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​No parent should ever have to bury their child.

These were the emotive words of veteran artist Mazwi Ndima as he tearfully related the pain of losing two of his children at the hands of their partners during the opening of his five-week-long exhibition – Imbali yo Mfazi/The Legend of a Woman – at the Workers’ Museum in Newtown, Johannesburg, on National Women’s Day on Wednesday August 9.

The event was also attended by the City of Johannesburg’s Member of the Mayoral Committee for Community Development, Cllr Nonhlanhla Sifumba.

Eighteen years ago one of Mdima’s sons died after his girlfriend poured boiling cooking oil on his face while he was sleeping.Fifteen years later his daughter was strangled to death by her boyfriend, leaving Mdima and his wife, Judith, heartbroken and distraught, and with a lot of unanswered questions. Frustrated and emotionally drained, the self-taught sculptor – he has a spiritual connection with wood – started looking for answers everywhere until the street became his library. It was then that he realised he had to highlight the scourge of violence against women.

“Women are at the receiving end of abuse.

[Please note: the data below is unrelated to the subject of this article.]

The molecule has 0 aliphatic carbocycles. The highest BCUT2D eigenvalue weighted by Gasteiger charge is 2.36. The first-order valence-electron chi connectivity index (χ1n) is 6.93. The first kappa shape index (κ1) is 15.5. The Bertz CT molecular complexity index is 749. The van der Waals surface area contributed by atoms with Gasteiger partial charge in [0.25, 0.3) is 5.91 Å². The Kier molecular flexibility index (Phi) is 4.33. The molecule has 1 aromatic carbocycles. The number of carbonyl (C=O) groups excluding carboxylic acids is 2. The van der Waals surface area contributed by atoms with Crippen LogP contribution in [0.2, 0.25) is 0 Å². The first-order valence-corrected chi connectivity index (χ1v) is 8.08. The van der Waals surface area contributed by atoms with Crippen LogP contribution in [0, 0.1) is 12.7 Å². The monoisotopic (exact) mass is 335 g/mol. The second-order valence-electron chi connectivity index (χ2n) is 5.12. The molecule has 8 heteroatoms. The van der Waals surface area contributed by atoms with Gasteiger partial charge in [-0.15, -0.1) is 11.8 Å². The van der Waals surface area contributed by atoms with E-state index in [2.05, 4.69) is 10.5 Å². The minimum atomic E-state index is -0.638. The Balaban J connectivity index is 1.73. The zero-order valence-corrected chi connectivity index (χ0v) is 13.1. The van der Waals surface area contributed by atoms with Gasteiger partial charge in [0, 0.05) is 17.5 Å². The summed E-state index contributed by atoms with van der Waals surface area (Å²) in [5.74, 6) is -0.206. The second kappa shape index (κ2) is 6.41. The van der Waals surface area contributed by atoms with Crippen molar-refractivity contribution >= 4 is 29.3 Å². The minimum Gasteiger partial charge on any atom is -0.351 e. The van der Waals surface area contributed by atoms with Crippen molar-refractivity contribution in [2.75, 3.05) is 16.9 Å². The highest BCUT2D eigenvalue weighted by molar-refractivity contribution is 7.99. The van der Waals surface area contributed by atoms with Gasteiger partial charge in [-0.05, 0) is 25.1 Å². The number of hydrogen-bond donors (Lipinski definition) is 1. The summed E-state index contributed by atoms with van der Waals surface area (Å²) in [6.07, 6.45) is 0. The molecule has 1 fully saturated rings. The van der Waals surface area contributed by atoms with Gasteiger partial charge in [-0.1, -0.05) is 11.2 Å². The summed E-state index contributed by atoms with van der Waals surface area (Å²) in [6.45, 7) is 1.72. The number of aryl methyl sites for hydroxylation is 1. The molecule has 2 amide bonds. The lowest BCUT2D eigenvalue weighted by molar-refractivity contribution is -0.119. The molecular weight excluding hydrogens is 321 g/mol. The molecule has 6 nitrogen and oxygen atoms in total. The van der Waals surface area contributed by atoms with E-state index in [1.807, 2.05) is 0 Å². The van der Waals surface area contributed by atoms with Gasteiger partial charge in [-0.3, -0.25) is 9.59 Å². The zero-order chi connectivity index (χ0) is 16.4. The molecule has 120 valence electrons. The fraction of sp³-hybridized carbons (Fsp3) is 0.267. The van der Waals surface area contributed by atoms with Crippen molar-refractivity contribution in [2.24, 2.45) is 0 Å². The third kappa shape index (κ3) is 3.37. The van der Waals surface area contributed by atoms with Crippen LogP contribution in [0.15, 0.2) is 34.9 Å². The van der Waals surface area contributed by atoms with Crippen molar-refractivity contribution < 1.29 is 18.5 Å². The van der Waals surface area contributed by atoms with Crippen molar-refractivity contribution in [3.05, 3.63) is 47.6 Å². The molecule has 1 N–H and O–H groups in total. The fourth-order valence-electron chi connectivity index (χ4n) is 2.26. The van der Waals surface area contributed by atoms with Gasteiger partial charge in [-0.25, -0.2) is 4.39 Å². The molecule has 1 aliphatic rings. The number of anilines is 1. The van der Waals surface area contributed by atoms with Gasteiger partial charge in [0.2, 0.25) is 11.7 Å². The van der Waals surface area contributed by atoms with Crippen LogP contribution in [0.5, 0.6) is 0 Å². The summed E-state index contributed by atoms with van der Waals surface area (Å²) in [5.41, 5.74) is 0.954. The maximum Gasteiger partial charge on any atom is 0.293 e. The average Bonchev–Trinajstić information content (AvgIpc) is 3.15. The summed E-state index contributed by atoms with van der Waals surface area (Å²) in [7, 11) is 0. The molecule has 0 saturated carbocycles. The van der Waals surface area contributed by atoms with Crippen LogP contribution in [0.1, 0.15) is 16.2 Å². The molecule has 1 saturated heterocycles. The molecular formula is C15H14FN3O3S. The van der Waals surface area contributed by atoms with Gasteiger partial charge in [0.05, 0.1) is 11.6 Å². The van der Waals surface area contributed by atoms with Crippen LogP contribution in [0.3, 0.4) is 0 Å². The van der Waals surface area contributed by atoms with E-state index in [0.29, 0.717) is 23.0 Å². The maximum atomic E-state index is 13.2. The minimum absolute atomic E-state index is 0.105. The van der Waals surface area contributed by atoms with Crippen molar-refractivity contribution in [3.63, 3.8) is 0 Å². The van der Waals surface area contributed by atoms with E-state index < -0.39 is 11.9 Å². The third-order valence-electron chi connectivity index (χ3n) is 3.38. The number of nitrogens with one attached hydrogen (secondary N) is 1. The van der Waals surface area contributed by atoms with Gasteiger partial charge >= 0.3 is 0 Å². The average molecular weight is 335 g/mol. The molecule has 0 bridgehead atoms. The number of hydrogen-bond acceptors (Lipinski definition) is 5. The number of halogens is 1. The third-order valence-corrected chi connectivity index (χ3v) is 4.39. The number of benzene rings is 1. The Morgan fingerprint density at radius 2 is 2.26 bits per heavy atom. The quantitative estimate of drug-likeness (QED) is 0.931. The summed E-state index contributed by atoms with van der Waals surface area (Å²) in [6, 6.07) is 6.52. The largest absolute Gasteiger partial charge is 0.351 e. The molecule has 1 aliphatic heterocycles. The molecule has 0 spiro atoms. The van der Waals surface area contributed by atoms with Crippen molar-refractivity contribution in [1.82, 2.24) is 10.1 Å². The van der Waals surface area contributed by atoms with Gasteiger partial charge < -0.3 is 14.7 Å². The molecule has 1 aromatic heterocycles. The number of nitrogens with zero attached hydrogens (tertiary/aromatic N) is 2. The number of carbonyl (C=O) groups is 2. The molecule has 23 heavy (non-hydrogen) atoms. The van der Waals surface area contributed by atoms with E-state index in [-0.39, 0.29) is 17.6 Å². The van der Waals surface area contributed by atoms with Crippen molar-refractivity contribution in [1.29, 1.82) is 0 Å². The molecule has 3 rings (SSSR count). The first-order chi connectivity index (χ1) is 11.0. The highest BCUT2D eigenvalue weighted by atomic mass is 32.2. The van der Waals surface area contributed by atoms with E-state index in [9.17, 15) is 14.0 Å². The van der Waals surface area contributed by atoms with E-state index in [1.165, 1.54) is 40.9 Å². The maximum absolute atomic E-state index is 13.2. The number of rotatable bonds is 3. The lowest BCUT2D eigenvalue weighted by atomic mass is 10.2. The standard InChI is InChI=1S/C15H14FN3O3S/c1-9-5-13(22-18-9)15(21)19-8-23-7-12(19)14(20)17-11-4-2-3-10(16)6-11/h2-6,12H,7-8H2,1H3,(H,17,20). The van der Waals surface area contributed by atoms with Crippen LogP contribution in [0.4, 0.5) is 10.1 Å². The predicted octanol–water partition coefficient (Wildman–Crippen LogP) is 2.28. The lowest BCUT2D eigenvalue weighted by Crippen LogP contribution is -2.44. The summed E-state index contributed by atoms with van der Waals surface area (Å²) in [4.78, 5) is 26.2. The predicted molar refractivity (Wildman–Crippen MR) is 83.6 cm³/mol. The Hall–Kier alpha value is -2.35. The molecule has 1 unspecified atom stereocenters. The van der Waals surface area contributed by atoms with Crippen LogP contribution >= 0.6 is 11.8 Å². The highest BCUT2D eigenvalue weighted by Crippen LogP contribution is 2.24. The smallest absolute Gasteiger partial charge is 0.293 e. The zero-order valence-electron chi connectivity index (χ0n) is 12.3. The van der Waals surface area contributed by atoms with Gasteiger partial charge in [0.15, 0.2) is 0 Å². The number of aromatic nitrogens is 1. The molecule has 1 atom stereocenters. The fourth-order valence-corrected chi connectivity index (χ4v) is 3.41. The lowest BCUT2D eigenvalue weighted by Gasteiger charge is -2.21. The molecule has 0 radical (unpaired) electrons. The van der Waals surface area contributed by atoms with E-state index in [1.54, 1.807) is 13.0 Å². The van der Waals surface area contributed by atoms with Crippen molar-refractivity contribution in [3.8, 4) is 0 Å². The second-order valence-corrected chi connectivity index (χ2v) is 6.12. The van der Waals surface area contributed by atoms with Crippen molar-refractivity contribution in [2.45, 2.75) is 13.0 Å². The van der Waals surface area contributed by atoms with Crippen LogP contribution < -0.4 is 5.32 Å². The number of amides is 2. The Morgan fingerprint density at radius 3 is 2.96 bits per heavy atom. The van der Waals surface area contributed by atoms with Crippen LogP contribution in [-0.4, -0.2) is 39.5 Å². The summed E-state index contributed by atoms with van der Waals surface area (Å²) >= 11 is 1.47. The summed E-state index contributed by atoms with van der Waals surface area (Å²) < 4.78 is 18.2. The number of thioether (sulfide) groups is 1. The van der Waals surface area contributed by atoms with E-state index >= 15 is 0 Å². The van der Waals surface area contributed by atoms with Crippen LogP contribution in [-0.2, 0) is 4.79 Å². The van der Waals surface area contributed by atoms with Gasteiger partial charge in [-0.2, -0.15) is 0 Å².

We may live in a democratic country with one of the best constitutions in the world but our women are still paralysed. Women are being killed by the very same men who are supposed to protect them,” said Mdima.

“As we celebrate Women’s Day, there is a dark cloud hanging over women in South Africa. The killing of women is on the rise,” he said.

He said the high levels of gender-based violence were indicative of how society continued to oppress and take women for granted.

“Yes, a woman killed my son but a man also killed my daughter. Many other women die in the hands of men. This made me look for ways to rally around and communicate with people about the crimes perpetrated against women in our society,” said Mdima.

He said this made him want to advocate against gender-based violence. The only way to do that was through his work, which resulted in the 18-piece exhibition. The sculptures range from women with disfigured faces to those without limps.

“The work I present today is to say: ‘Our children are being murdered.’ Through it, I’d also want to share my experiences on what gender-based violence has robbed me of,” said Mdima.

MMC Sifumba said she was deeply touched by Mdima’s painful story.

She said she hoped people attending the exhibition would learn a lot from it because gender-based violence was an issue that even society was afraid to talk about.

“For the past couple of months we hosted a number of imbizos. We themed them ‘Let’s Talk Jozi' and we went to various communities to engage them on women abuse, gender-based violence and femicide,” said Sifumba.

She said through the imbizos the City was hoping community members would talk about why women were being killed. The MMC said the Workers' Museum was one of those close to her heart because of the heritage it held. Cllr Sifumba said the Newtown Precinct was all about allowing people to tell stories using different forms of the arts. The Imbali yo Mfazi/Legend of a Woman exhibition ends on September 15.